Nanaimo’s historic marina is a popular port-of-call for boaters cruising the waters off eastern Vancouver Island, and a $9-million plan to refurbish it is a welcome improvement.
Pacific Northwest Marina Group, which created the Sidney Pier Hotel and Spa and Seaport West on the waterfront in Sidney, has produced an impressive plan for the redevelopment, including replacing and realigning most of the moorage floats to make better use of the space. A long boardwalk at water level will give the public access to the floats, restaurants and a floating plaza.
In the midst of all the work, the Nanaimo Port Authority and PNMG must do their best to keep the character of the harbour.
Nanaimo’s Boat Basin is a working harbour, used by the commercial fishing fleet and by the residents of nearby Protection Island, who have long been able to tie up their boats while they do their shopping in the big city. Both groups fear that leasing the marina to the developer for 30 years will leave them out in the cold.
The port authority and PNMG say both fishing boats and Protection Islanders will be welcome, although the fishing vessels will no longer get the discounted moorage rates they have enjoyed in the past. That means a 40-foot fish boat would pay $1,500 a month instead of $200. They also won’t be able to unload cargo at the marina any more.
Protection Islanders want some guarantee that they will always have a spot, because private boats and a small passenger ferry are the only way on and off the island. The Snuneymuxw First Nation wants to be consulted because its rights under the Douglas Treaties could be affected.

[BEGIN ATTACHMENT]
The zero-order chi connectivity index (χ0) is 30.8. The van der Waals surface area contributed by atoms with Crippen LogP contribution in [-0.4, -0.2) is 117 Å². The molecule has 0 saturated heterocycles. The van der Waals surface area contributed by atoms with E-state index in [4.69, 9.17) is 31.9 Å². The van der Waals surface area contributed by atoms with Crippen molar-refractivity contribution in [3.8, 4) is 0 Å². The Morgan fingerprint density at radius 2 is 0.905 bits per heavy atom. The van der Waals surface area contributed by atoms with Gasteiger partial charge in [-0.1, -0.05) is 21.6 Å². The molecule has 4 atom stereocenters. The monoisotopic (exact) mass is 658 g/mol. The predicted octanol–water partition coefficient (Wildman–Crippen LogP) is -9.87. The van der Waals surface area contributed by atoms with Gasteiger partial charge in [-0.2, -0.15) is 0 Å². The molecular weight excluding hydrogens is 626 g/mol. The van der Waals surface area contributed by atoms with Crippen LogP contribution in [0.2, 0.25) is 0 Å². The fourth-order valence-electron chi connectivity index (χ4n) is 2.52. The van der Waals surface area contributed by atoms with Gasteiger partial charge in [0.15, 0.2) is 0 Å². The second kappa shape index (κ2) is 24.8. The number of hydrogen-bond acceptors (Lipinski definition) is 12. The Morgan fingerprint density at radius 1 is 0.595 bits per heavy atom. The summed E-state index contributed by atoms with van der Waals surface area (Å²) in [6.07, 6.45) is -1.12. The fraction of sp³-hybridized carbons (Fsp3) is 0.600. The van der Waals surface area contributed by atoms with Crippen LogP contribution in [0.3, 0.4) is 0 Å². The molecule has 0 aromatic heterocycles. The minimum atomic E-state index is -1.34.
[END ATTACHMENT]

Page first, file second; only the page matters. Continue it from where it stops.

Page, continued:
The developer says they have consulted the groups and done what they can. Fish boats will have to pay market rates, and it’s no longer safe to unload them at the marina, so that will have to be done elsewhere. Spots are available for the Protection Islanders and the passenger ferry, but no private operator would guarantee them moorage forever. And, they argue, it’s not a private company’s job to solve the issues with the Douglas Treaties.
Those arguments make sense, but let’s hope the authority and the developer will remember the central place that the waterfront holds in Nanaimo, and strive to make it inviting not only for pleasure boaters and the strolling public, but also for the many others who call it home.
© Copyright 2013